Wondering how long a divorce takes in NY? We cover what you can expect and which factors will impact the timetable of a divorce in New York.
Obtaining a divorce can be a stressful and, at times, complicated process. This article provides a general timetable for finalizing a divorce in New York and the different factors that affect how long a divorce in NY takes.
One of the biggest factors that determines how long a divorce will take in NY is whether the divorce is contested or uncontested. Generally speaking, uncontested divorces typically take less time than contested divorces, and the length of contested divorces can vary greatly.
Let’s take a closer look at these two types of divorce and how they impact the timeline for a divorce in New York state.
An uncontested divorce is when both spouses agree to end their marriage and agree on all of the terms in the divorce, which include the division of assets, child support, alimony, and child custody. Uncontested divorces require minimal court involvement since both spouses already agree on everything.
Generally, an uncontested divorce in New York will take about three months. The process may take longer if the couple discovers that they don’t agree on all the terms of the divorce and need to go to court.
Late filings or incorrect paperwork may also lengthen the timeline.
A contested divorce is when the spouses do not agree on the terms of the divorce, or when one spouse may even oppose the divorce altogether. Generally, a contested divorce requires far more oversight and involvement from the court.
Because each contested divorce is different, it’s difficult to estimate how long a contested divorce typically takes. A contested divorce in New York can take as few as nine months, but the complexity of the couple’s affairs will ultimately dictate how long it will take. If the divorce is particularly complicated or contentious, it may take years. Cooperation between spouses is key to ensuring a contested divorce moves quickly.
Here are some other factors that are likely to impact how long a divorce will take in NY.
Divorces involving children require an agreement on child custody and child support, both of which can lengthen the divorce process. The couple will have to work together to form a parenting plan that is in the best interest of their children, which can be time-consuming and may introduce new disagreements.
Generally, couples with more shared assets will have to undergo a longer divorce process. Divorce agreements must state the division of assets, meaning decisions must be made on who gets to keep which assets for the divorce to progress. This means the couple will have to decide how property like homes or vehicles will be divided.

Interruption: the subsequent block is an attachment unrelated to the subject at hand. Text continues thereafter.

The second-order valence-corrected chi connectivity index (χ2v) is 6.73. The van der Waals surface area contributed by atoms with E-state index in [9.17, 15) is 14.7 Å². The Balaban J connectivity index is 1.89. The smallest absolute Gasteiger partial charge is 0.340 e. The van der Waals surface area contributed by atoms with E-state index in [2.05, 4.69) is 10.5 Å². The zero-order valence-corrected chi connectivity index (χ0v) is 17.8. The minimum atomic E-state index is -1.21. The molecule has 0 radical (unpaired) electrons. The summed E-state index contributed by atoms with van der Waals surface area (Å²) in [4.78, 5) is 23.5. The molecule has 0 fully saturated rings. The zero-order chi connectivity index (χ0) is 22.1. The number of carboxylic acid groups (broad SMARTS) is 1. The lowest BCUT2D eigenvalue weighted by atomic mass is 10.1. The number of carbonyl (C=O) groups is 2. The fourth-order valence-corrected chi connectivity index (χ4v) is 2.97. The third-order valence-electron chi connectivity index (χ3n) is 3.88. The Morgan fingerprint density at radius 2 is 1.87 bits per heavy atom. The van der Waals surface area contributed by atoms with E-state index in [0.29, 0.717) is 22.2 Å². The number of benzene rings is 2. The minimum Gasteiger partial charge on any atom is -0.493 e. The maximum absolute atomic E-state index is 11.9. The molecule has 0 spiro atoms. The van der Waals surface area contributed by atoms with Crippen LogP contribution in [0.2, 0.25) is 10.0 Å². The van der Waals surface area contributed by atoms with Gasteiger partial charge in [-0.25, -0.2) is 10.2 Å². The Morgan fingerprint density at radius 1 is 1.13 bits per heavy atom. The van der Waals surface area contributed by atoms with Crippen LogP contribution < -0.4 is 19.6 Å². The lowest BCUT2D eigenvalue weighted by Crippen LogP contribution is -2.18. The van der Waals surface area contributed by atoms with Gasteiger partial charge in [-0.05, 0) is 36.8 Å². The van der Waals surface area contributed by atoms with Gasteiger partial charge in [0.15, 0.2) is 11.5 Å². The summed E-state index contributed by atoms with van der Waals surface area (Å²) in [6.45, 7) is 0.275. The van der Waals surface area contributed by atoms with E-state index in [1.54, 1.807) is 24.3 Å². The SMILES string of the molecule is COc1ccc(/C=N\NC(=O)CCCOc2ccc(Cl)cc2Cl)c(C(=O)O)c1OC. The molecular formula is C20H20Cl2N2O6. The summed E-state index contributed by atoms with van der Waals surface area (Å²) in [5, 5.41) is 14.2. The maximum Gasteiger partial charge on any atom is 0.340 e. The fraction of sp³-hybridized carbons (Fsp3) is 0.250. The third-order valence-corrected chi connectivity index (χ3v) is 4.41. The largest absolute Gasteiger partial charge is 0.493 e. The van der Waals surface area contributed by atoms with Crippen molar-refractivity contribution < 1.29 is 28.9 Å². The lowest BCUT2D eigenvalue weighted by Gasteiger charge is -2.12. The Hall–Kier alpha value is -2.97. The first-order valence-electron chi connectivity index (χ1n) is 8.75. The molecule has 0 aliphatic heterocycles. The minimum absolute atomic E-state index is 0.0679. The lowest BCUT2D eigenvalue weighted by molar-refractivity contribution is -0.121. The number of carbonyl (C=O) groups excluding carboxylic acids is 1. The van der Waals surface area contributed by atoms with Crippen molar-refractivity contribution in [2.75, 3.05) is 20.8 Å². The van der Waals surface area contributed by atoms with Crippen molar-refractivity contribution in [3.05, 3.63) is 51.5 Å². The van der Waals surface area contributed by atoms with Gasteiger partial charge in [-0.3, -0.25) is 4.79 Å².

Divorces with complex assets often take longer than those without. For example, the following situations would be considered complex if one or both spouses:
If one spouse has not worked for a large portion of the marriage, the divorce process will likely include a discussion on how this spouse should be financially supported after divorce. Determining this support -- called spousal maintenance in New York and more commonly referred to as alimony -- can extend divorce proceedings.
When determining spousal maintenance, the court will consider factors including the dependent spouse’s employment history, the earnings they could’ve accumulated had they not exited the workforce, and how difficult it would be for them to reenter the workforce.
When a couple files for divorce in New York, they must state the “grounds” for their divorce, which are essentially legally acceptable reasons for the separation. New York courts recognize seven grounds for divorce, including everything from cruel and inhumane treatment to adultery.
Most grounds for divorce in New York are “fault-based,” meaning the actions of one spouse caused the marriage to fail. During a fault-based divorce, the spouse who files for divorce must prove that the other spouse’s actions caused the marriage to end. The need to prove that the opposing spouse caused the divorce to end can extend the time it takes for the divorce to be finalized.
On the other hand, no-fault divorces occur when neither spouse is to blame for the end of the marriage because the marriage ended due to irreconcilable differences. There is no need for either spouse to prove fault in no-fault divorces, meaning no-fault divorces are usually faster.
And last but not least, whether or not the couple can cooperate will have a huge impact on the timeline of a divorce.
Not all contested divorces are created equal, and not all contested divorces are scorched earth legal battles. But the more contentious your divorce is, the longer it is likely to take.
There is no formal waiting period for divorce in New York.
Divorce mediation is a collaborative process that addresses each individual’s (and their children’s) specific interests, concerns, and needs regarding the divorce. A neutral divorce mediator assists the couple in communicating in order to create a mutually beneficial agreement.
Mediation is often referred to as a party-driven process, and the parties shape the outcome. Divorce mediation can be cost-effective, save time and save unwanted emotional turmoil for all members of the family, typically making it a faster process than a normal divorce proceeding.
Every divorce has different circumstances, which makes it difficult to prescribe a single timeline. In general, however, it’s likely that uncontested no-fault divorces will move the fastest. Consider speaking with a New York family law attorney to get a more accurate estimate of how long your divorce will take.